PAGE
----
the Elders who are sent out to preach the Gospel have not means wherewith to provide for their families altogether, and the Church is called upon frequently to assist. Then, the Church is called upon for means to pay for the return fare of almost every missionary from his field of labor. Sometimes an Elder dies abroad, and his remains have to be brought home, the family is not able to do it, so the Church has to bear the expense. When you take into consideration the hundreds of Elders that are out in the missionary field all the time, and the fact that brethren are going and returning continuously, the expense connected with this matter amounts to a very large sum during the year. So that every little helps. Every man's mite adds to the good cause.

But there is a principle connected with tithepaying which, in my judgment, is above and beyond this, and that is the principle of obedience. I believe the Lord designs in this


to test the obedience of the people. When we come to stand before the bar of God, to be judged out of the things which are written in the books, we may find a difference between those things which are written in the books here and the things which are written in the books there. We can see this now. Who knows whether or not I pay my tithing? Do not the books show that I am a tithepayer? Certainly, they do; for all that I pay is credited to me on the tithing books of the Church. I think our system of bookkeeping in relation to the tithes of the people is so perfect that every man who has ever paid tithing may go to the books and find there his credit. But the books here do not pretend to keep an account of the tithing you owe to God. We do not keep an account of that which you should pay; we simply keep an account of that which you do pay. But there is One above us who knows; and there may be a system of keeping accounts there wherein it will be known just what every man should pay to be honest with himself and the Lord. If that be so, when we come to be judged out of the things which are written in the books, the difference between that which we have paid and that which we should have paid will appear in the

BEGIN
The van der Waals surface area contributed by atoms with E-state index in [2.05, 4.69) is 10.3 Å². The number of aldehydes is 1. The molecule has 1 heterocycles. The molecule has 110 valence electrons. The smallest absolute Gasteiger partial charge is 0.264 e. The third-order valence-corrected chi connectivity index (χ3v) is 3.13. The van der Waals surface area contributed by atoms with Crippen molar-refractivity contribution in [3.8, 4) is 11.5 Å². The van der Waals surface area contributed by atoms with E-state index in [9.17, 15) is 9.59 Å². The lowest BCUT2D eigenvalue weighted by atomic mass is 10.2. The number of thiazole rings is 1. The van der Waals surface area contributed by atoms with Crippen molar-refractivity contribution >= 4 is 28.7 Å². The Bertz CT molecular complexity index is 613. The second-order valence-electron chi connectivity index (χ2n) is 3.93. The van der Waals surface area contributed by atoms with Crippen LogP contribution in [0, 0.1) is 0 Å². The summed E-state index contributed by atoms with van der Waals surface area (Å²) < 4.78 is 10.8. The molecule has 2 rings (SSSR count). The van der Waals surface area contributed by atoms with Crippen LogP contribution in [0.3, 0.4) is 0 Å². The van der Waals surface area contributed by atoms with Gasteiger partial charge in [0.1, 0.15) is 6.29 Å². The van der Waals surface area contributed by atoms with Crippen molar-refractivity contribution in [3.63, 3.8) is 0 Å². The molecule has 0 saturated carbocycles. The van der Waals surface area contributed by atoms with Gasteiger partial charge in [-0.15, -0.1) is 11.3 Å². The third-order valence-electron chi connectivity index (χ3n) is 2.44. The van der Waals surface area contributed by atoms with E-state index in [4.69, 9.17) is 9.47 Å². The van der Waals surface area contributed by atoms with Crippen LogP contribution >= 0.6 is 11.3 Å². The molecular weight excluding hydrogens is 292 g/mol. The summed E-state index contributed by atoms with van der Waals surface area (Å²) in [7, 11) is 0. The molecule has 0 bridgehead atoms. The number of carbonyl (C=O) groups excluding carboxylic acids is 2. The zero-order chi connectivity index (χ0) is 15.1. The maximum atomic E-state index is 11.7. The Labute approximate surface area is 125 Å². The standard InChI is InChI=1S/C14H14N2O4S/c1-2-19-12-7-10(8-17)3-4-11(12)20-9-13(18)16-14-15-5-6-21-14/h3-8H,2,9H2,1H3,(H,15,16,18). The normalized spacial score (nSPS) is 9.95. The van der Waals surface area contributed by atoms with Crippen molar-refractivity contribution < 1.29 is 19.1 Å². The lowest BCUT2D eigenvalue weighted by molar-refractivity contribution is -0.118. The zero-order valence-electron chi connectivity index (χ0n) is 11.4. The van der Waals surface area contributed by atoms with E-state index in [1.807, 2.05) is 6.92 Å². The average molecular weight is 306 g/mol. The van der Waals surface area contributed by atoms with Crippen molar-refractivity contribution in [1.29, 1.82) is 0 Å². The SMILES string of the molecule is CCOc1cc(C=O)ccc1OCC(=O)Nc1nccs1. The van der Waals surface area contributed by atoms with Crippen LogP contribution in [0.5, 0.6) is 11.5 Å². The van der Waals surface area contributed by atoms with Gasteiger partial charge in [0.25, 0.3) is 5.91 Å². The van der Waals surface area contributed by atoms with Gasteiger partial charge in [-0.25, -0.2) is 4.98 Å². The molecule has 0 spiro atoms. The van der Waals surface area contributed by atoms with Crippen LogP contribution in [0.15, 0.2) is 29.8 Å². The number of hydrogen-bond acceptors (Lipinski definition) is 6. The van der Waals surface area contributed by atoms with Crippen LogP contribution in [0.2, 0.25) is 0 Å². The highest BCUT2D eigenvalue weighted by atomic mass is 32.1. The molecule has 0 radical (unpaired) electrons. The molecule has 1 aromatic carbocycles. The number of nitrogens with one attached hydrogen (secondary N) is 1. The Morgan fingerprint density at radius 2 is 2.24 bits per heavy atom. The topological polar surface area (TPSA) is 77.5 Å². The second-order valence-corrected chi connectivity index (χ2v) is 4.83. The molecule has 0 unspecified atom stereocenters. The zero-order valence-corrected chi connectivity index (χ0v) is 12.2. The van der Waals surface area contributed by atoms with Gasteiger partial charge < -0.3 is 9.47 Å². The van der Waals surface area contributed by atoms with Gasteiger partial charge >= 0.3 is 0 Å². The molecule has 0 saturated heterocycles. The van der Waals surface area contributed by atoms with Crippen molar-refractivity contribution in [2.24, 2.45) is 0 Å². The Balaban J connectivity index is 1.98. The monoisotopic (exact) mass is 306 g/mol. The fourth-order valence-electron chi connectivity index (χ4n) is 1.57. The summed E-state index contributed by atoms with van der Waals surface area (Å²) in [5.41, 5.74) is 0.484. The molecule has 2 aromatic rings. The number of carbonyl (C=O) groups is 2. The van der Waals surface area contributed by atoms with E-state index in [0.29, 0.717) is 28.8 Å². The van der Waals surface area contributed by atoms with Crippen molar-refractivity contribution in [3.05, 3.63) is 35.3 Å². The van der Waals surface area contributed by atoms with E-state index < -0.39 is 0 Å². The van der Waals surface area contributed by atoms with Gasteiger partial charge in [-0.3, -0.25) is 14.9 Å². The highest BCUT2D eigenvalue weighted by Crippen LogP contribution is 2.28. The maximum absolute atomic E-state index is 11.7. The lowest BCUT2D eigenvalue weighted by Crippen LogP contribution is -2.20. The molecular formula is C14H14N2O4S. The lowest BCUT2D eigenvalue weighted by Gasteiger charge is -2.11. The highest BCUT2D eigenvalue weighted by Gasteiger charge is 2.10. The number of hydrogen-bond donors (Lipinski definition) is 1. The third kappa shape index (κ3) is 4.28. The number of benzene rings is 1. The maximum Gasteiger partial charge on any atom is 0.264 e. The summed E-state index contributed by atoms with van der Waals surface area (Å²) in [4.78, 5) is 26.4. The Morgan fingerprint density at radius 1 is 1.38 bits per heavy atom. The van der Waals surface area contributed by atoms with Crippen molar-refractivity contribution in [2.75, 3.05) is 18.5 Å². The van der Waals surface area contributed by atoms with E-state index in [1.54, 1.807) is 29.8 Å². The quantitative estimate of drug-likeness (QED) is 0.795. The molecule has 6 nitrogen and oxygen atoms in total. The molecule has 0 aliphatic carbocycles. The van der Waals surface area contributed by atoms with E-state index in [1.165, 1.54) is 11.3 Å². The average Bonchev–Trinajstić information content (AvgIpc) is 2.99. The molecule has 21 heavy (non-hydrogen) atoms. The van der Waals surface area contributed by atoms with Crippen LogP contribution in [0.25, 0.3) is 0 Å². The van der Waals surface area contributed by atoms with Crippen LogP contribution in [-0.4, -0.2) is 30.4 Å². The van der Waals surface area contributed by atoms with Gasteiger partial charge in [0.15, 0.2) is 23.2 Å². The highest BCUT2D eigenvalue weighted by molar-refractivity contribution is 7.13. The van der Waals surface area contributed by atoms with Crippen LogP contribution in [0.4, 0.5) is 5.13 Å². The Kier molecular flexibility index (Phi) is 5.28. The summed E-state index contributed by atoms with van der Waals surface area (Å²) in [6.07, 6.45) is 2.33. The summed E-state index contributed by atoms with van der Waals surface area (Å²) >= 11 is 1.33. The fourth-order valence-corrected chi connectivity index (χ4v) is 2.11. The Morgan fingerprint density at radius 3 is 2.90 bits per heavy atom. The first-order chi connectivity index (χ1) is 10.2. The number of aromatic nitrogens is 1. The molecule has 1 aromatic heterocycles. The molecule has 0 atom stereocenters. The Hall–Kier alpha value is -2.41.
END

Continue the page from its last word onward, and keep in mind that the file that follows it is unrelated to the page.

books, and they will show where we have been deficient in our duty.


Now, if we are not faithful to this law, what evidence have we that we shall be faithful in other things? The Lord instituted it as a substitute, because of our lack of faith, for the higher law of consecration, in which the Lord requires not only all that we have, but our hearts also; and by this substitute He designs to prove us, to see whether we will be obedient or not. I perceive in this principle something that is of greater worth to me than all the substance that I put into the storehouse of the Lord as tithing. That may be used wisely or unwisely, so far as I know. What have I to do with that? It matters not to me what done with it. It is my duty to obey the law that God has given. This is exemplified in the remarkable instance referred to by President Cannon-that of requiring Abraham to offer his son Isaac. Did God ask him to do this because he delighted in wringing the heart of His servant and causing him anguish? Not at all. The Lord has no delight in that. But He wanted to put His servant to the test, to know whether he was willing to sacrifice himself or not in obedience to the requirement of heaven. That is what God wants in relation to this principle of tithing; He wants to know whether we will do our duty or not, and whether we will be honest or dishonest with Him. Every man is left to be his own judge as to what he calls his tithing, and there is a great variety of opinion as to what a tithing is. A man who works for wages, and devotes his whole time to the service of his employer, and he receives $1,000 or $2,000 a year for his salary, it is an easy matter for him to tell how much he owes for tithing. If I earned $2,000 a year, I should know that my tithing was just one-tenth of that. And I would not take out what it had cost me to feed and clothe myself and to pay all the expenses necessary to the maintenance of my family, before I reckoned with the Lord as to what belonged to Him. Two hundred dollars would be my honest tithing, would it not? That is the way I look at it. Then, if a farmer raises 2,000 bushels of wheat as the result of his year's labor, how many